This movement is gaining momentum. Climb aboard the steamroller NOW.

If you’re a Person With Diabetes, you know the importance of seeing accurate readings on your glucose meter. In a public meeting last May, officials from the U.S. Food and Drug Administration admitted that there are some glucose meters and test strips out in the marketplace that no longer meet the standards that they were approved for in the first place.

What were they approved for in the first place? In testing with the FDA, test strips are required to meet an accuracy of +/- 20%. That means if my meter says 180 mg/dL, it could actually be as high as 216 and still pass the test. Or it could be as low as 144… and still pass the test. That’s a 72 point difference! That’s a window big enough to drive a truck through. And that’s what is required to pass the test and win approval.

To their credit, the FDA is working to lower the threshold and make test strips even more accurate. So what’s the problem?

Well, once the test strips are approved for use in the USA, they aren’t subject to further scrutiny. In other words, there is no program in place to ensure the continued accuracy of test strips once they’re approved. So the test strips I’m using, that met a 20% standard of accuracy when approved, might now have an accuracy of +/- 40%, according to some experts. At that measure of accuracy, my 180 mg/dL reading might actually be 252. Or 108. A difference of 144 mg/dL.

Since dosing insulin is dependent on my blood glucose reading and how many grams of carbohydrates I’m eating, if there are 45 grams of carbs in my meal:

– That 20 percent standard means a dose as low as 3.3 units. Or a dose as high as 5.1 units.

– That 40 percent deviation could mean a dose of 3.0 units. Or a dose of as much as 6.0 units of insulin.

Imagine if my dinner bolus is 6.0 units, but it should have been 3.0 units. Since my target is to get back to 100 mg/dL, and one unit of insulin should drop me about 40 mg/dL, an over-bolus of 3 units means I could drop 120 points lower than expected, resulting in severe hypoglycemia or even death. Are you with me so far? Do you understand how critical test strip accuracy really is? Good.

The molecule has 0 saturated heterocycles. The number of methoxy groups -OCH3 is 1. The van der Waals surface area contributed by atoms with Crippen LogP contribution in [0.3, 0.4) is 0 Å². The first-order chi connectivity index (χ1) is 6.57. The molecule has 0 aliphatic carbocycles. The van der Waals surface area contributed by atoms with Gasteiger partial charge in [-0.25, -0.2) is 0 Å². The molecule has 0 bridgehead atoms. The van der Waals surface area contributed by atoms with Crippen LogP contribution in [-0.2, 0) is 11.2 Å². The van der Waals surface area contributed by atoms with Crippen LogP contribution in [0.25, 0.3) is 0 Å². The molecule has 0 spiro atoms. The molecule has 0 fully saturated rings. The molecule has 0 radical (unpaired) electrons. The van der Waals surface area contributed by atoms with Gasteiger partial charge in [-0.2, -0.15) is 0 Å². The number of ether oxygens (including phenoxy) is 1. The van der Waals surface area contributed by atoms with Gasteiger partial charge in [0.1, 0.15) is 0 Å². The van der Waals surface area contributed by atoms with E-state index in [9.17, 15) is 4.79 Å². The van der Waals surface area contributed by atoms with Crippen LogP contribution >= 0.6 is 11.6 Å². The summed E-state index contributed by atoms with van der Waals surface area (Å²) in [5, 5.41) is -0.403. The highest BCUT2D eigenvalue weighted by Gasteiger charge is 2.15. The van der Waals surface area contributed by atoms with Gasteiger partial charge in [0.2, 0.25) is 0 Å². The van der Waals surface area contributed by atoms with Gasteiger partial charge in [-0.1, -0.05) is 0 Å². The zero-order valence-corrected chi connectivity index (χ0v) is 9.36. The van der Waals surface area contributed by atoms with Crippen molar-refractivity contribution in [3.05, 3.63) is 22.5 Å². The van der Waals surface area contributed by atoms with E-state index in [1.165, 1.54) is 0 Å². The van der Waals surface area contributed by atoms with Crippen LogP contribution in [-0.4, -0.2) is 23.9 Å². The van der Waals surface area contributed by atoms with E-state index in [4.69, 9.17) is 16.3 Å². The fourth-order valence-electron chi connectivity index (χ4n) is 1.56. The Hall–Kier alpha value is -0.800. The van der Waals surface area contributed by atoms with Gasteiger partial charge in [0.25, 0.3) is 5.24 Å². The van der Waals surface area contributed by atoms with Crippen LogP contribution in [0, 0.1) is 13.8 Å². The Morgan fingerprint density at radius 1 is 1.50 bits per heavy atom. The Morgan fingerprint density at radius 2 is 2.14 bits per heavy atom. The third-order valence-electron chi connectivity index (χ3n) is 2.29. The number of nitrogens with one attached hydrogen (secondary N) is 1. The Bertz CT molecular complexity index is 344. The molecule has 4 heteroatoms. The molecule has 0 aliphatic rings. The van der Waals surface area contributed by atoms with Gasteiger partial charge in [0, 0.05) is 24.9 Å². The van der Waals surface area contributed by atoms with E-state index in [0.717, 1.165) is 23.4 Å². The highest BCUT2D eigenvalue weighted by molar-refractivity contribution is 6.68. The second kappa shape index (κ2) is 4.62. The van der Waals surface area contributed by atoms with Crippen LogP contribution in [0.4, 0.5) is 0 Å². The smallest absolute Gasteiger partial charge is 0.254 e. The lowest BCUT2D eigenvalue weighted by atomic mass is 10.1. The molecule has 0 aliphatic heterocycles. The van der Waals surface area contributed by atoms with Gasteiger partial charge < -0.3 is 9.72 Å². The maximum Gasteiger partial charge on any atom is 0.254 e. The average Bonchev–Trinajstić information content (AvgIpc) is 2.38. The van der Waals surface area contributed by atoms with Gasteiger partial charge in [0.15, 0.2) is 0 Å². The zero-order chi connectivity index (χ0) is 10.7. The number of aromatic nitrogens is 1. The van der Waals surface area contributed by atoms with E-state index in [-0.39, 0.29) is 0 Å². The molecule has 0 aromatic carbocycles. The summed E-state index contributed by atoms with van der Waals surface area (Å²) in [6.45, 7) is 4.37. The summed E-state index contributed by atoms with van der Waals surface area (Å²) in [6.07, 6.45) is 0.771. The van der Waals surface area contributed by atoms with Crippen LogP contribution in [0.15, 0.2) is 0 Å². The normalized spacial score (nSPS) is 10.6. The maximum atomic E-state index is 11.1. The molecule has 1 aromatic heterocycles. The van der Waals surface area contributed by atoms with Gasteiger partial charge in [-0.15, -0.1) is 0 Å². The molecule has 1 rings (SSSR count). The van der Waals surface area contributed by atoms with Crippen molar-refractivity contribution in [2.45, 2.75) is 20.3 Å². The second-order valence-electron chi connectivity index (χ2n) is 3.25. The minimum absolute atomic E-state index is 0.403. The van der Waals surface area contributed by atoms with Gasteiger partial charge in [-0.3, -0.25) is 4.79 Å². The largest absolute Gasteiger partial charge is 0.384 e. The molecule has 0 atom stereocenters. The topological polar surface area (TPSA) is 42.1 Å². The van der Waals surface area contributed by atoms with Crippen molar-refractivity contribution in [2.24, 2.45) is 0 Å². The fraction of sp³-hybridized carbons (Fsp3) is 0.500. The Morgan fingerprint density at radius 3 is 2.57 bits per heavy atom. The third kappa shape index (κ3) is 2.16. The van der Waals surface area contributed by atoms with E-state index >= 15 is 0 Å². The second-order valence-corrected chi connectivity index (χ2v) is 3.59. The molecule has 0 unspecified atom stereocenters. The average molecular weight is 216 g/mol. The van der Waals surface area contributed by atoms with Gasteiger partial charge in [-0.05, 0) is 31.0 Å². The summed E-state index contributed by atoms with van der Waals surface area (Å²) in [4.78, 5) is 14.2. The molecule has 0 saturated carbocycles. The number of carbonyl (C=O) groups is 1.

This is why the Strip Safely (http://www.stripsafely.com) campaign is in full force, helping to spread the word about the importance of test strip accuracy. You can do your part too, by sending a letter, either by snail mail or by e-mail, to your elected officials in Washington. Need a little help getting started?

– A sample letter you can use is available here.

– You can find your elected officials HERE.

Hint: Our elected officials have Twitter and Facebook accounts too. So does the FDA. In fact, they have many Twitter handles, including @US_FDA, @FDADeviceInfo, and @FDAMedWatch. If you decide to send something via Twitter, be sure to include the hashtag #StripSafely.

You might be saying, “Hey Steevo, you wrote about this before… why bring it up again?”. Because it’s that important. Let’s keep the momentum going. Let’s help improve the safety of people living with diabetes, and improve the peace of mind of our loved ones affected by diabetes. It’s that important. And your help is needed and appreciated and keeps the momentum going.
 
 
 

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